How Nestlé Taiwan used data-driven attribution to reach moms-to-be

Alice Lee, Eleanor Wu January 2019 Taiwan, Data & Measurement, Success Stories

At the Infant Nutrition Division of Nestlé Taiwan, data-driven attribution is being used to drive an overall increase in conversion rates and to boost overall orders and turnover. It’s also helped Nestlé Taiwan gain insights to consumer conversion pathways, move away from the last-click mindset, and develop better marketing strategies for connecting with niche audiences like expectant parents.

Imagine you’re an expectant parent with your first child on the way. You’re probably overwhelmed, anxious, and excitedly researching how to prepare for your new baby. You might turn to your parents or grandparents for advice, but the internet is likely your go-to source for information. Nestlé Taiwan’s Infant Nutrition Division is on a mission to help these new parents, provide them with resources to support them throughout their pregnancies, and then, convert them into Nestlé customers. But with declining birth rates in Taiwan, the division faced a challenge when attempting to market to this shrinking market.

Implementing DDA to engage with future moms across the spectrum

To better identify with new moms, we worked with Nestlé Taiwan to implement a data-driven attribution (DDA) model to gain more comprehensive insights into their consumer journeys, determine the real value of each touch point, and maximize the conversion of prospects. Powered by machine learning, DDA helped the brand understand the true click value of each keyword in its campaigns, gain more comprehensive consumer insights, and avoid the blind spots associated with the last-click attribution model.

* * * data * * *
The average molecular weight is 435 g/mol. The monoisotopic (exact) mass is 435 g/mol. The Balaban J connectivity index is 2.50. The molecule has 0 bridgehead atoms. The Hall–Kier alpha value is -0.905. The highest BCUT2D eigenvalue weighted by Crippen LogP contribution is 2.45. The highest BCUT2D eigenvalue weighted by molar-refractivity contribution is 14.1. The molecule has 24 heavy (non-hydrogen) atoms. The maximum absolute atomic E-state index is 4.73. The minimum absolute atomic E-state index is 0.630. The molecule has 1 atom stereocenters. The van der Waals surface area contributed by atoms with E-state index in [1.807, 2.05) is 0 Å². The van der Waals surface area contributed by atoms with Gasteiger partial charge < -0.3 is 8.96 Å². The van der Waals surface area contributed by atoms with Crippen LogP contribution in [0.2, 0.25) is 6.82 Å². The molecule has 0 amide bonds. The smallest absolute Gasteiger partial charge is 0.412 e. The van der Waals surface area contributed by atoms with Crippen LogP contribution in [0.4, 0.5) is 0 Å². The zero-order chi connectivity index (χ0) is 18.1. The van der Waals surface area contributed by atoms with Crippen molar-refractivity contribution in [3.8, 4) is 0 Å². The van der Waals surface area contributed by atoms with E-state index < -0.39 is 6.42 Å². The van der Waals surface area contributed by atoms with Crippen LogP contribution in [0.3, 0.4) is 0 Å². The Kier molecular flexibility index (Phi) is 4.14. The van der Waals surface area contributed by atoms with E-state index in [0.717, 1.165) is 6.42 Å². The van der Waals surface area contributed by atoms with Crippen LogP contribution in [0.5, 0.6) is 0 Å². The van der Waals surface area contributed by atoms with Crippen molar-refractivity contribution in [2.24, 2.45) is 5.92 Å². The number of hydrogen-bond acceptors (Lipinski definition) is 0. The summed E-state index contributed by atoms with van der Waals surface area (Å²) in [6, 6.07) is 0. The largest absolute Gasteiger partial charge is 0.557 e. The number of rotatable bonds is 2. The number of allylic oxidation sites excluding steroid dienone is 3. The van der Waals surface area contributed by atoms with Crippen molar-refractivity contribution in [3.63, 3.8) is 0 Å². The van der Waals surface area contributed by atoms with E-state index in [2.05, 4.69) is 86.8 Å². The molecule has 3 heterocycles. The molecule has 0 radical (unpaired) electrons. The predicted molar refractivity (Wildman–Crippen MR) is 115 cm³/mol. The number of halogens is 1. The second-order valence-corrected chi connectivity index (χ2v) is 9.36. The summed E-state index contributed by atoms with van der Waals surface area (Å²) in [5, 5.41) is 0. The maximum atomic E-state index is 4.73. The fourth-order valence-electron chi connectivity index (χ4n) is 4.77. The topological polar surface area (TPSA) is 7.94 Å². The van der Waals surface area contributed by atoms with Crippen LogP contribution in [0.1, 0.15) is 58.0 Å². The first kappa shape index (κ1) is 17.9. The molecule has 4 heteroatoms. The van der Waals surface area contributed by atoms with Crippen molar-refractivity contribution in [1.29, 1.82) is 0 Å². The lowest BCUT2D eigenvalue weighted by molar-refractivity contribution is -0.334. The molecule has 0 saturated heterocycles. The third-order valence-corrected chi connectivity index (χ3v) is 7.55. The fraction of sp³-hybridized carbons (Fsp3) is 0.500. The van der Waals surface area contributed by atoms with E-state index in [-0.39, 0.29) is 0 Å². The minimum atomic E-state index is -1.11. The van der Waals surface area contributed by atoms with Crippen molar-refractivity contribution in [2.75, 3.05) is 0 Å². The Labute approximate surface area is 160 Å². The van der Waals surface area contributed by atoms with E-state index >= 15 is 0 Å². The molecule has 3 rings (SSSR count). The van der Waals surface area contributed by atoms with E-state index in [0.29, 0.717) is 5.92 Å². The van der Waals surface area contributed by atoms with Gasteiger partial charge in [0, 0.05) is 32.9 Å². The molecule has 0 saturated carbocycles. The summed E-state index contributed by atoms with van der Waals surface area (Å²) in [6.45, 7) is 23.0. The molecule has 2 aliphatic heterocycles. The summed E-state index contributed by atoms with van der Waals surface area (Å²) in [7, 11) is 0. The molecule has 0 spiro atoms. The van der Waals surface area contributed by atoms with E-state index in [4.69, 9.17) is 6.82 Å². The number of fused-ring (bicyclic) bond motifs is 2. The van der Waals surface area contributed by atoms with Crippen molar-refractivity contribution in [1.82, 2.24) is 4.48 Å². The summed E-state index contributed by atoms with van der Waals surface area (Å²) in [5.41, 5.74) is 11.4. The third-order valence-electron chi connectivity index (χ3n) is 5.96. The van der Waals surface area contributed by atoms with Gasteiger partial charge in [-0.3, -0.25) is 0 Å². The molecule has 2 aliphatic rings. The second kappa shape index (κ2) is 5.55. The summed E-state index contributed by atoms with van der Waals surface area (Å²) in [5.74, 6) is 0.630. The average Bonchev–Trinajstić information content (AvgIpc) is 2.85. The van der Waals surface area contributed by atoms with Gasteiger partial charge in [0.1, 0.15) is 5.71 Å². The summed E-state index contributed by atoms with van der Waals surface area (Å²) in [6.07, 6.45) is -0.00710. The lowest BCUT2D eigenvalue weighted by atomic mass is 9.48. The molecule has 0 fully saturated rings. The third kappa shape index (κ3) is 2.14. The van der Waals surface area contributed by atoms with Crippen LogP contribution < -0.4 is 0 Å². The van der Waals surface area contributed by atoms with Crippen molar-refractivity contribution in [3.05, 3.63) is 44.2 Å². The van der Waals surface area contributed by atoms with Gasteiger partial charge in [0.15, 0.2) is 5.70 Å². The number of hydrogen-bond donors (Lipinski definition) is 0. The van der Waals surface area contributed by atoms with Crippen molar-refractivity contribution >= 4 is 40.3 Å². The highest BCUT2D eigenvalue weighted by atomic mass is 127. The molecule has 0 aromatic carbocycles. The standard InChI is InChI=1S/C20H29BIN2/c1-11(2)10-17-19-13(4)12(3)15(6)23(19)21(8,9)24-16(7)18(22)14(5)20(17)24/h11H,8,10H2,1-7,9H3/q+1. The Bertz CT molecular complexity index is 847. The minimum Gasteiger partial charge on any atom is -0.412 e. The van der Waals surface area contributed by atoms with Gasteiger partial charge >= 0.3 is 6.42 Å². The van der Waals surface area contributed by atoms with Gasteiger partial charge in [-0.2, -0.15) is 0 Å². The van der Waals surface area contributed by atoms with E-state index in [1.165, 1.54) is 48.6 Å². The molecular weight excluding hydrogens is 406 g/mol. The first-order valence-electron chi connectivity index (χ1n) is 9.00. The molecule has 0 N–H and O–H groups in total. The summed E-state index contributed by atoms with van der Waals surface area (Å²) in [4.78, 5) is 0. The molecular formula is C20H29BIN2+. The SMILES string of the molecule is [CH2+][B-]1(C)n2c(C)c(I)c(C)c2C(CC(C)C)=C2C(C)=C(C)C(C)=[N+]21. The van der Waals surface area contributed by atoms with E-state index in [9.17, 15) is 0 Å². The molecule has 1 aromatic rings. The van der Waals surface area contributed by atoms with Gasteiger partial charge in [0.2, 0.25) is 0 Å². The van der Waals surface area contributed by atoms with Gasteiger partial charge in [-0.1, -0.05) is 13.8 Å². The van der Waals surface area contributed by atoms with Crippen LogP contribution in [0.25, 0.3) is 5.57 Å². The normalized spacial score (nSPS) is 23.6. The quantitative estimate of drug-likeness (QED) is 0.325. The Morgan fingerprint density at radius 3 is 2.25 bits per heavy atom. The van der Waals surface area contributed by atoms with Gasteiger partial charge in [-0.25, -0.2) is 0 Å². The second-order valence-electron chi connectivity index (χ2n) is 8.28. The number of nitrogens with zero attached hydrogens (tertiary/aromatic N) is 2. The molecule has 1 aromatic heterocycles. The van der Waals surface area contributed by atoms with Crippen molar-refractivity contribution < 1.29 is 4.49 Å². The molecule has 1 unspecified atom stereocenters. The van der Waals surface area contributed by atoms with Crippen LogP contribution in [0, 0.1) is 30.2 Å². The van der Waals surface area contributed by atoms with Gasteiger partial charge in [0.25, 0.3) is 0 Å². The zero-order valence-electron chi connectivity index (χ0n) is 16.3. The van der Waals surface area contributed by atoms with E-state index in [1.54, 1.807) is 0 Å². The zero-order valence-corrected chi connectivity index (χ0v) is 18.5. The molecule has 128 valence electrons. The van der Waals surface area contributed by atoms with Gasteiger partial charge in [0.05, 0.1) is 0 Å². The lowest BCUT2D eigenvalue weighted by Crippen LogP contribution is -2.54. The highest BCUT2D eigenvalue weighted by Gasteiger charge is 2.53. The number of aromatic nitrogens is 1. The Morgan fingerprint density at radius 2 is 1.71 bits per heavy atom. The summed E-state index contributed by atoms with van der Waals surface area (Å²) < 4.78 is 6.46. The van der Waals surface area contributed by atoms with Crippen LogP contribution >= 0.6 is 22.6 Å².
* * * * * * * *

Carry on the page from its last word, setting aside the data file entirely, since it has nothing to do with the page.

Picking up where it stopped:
Currently, more than 90% of Taiwan’s marketers still use single-touch attribution, focusing on the last click to measure campaign performance. However, it takes at least 3.5 clicks, on average, before a consumer makes a decision, which makes measuring the marketing performance of a campaign using only the last touchpoint misleading — especially when trying to engage with moms-to-be.1 These women may be at different stages of their pregnancy research and may engage with brands in different ways depending on what they’re looking for.

DDA enabled Nestlé Taiwan to learn which keywords during the consumer journeys of these moms-to-be provide additional conversion value. For example, studying the journeys of people who signed up for the Nestlé Maternal Nutritional Supplement could potentially uncover new opportunities.

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Let’s say there’s a search path that shows a 2% conversion rate from consumers who started with general  keywords like “mother pregnancy and breastfeeding” and then clicked through to the brand keyword. And a second path that uses different general keywords such as “what to eat during pregnancy” that could bring a 3% conversion rate. By comparing these two paths, Nestlé can use DDA to uncover the additional value the term “what to eat during pregnancy” could bring.

Through DDA, these more accurate conversion attributions improved Nestlé Taiwan’s ability to reference customer journeys and bid on keywords that bring more value, helping to lower CPA and further drive conversion rate.

 

“Thanks to our cooperation with Google, we have successfully implemented machine learning and seen its value to business operations.” — Sheeny Liao, digital marketing executive, Nestlé Taiwan Infant Nutrition Division

Ditching the last-click attribution model to boost conversions

After implementing DDA, Nestlé Taiwan’s marketing campaigns saw a 19% increase in conversions, a 7% increase in conversion rate, and a 10% decrease in conversion costs. More importantly, Nestlé Taiwan was able to step away from the last-click mindset, gain real insights into customer conversion paths, and develop better marketing strategies to find new conversion opportunities for its Infant Nutrition Division.

 

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Consumer trends are in a state of constant flux, and marketers today must learn to glean valuable insights from the flood of data. Having the right information allows marketers to measure campaign performance accurately and effectively, and embracing and testing new technologies can enable brands to create more effective results.

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